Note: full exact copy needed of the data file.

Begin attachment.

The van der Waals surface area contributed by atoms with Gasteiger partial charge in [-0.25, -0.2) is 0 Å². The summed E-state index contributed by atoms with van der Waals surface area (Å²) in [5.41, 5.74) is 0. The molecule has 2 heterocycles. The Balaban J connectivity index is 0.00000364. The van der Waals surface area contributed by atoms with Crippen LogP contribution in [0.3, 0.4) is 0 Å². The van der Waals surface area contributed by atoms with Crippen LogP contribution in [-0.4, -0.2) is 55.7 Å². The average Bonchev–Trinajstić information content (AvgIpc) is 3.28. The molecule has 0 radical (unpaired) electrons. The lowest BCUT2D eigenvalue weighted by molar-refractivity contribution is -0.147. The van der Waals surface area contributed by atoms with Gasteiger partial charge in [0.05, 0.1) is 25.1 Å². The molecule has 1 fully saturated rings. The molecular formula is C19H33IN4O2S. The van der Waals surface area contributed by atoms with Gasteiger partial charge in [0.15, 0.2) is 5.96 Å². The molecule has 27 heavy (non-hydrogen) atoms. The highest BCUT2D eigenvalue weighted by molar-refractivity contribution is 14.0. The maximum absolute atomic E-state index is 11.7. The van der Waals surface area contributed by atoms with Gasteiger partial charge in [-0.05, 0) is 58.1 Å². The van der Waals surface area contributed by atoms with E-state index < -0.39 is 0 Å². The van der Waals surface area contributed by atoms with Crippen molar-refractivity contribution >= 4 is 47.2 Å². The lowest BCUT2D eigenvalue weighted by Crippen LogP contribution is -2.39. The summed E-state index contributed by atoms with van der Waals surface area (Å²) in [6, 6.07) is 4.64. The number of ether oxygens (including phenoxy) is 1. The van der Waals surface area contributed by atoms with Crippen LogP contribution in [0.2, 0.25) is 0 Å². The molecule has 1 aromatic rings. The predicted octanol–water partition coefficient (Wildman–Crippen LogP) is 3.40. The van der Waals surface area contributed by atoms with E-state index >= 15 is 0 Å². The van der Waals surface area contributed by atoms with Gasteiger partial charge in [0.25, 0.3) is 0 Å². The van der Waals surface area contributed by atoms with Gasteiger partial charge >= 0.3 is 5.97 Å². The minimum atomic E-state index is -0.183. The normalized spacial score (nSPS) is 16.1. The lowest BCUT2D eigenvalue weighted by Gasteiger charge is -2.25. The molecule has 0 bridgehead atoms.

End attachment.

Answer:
The van der Waals surface area contributed by atoms with Gasteiger partial charge in [-0.25, -0.2) is 0 Å². The summed E-state index contributed by atoms with van der Waals surface area (Å²) in [5.41, 5.74) is 0. The molecule has 2 heterocycles. The Balaban J connectivity index is 0.00000364. The van der Waals surface area contributed by atoms with Crippen LogP contribution in [0.3, 0.4) is 0 Å². The van der Waals surface area contributed by atoms with Crippen LogP contribution in [-0.4, -0.2) is 55.7 Å². The average Bonchev–Trinajstić information content (AvgIpc) is 3.28. The molecule has 0 radical (unpaired) electrons. The lowest BCUT2D eigenvalue weighted by molar-refractivity contribution is -0.147. The van der Waals surface area contributed by atoms with Gasteiger partial charge in [0.05, 0.1) is 25.1 Å². The molecule has 1 fully saturated rings. The molecular formula is C19H33IN4O2S. The van der Waals surface area contributed by atoms with Gasteiger partial charge in [0.15, 0.2) is 5.96 Å². The molecule has 27 heavy (non-hydrogen) atoms. The highest BCUT2D eigenvalue weighted by molar-refractivity contribution is 14.0. The maximum absolute atomic E-state index is 11.7. The van der Waals surface area contributed by atoms with Gasteiger partial charge in [-0.05, 0) is 58.1 Å². The van der Waals surface area contributed by atoms with E-state index < -0.39 is 0 Å². The van der Waals surface area contributed by atoms with Crippen molar-refractivity contribution >= 4 is 47.2 Å². The lowest BCUT2D eigenvalue weighted by Crippen LogP contribution is -2.39. The summed E-state index contributed by atoms with van der Waals surface area (Å²) in [6, 6.07) is 4.64. The number of ether oxygens (including phenoxy) is 1. The van der Waals surface area contributed by atoms with Crippen LogP contribution in [0.2, 0.25) is 0 Å². The molecule has 1 aromatic rings. The predicted octanol–water partition coefficient (Wildman–Crippen LogP) is 3.40. The van der Waals surface area contributed by atoms with E-state index >= 15 is 0 Å². The van der Waals surface area contributed by atoms with Gasteiger partial charge in [0.25, 0.3) is 0 Å². The van der Waals surface area contributed by atoms with Gasteiger partial charge >= 0.3 is 5.97 Å². The minimum atomic E-state index is -0.183. The normalized spacial score (nSPS) is 16.1. The lowest BCUT2D eigenvalue weighted by Gasteiger charge is -2.25. The molecule has 0 bridgehead atoms.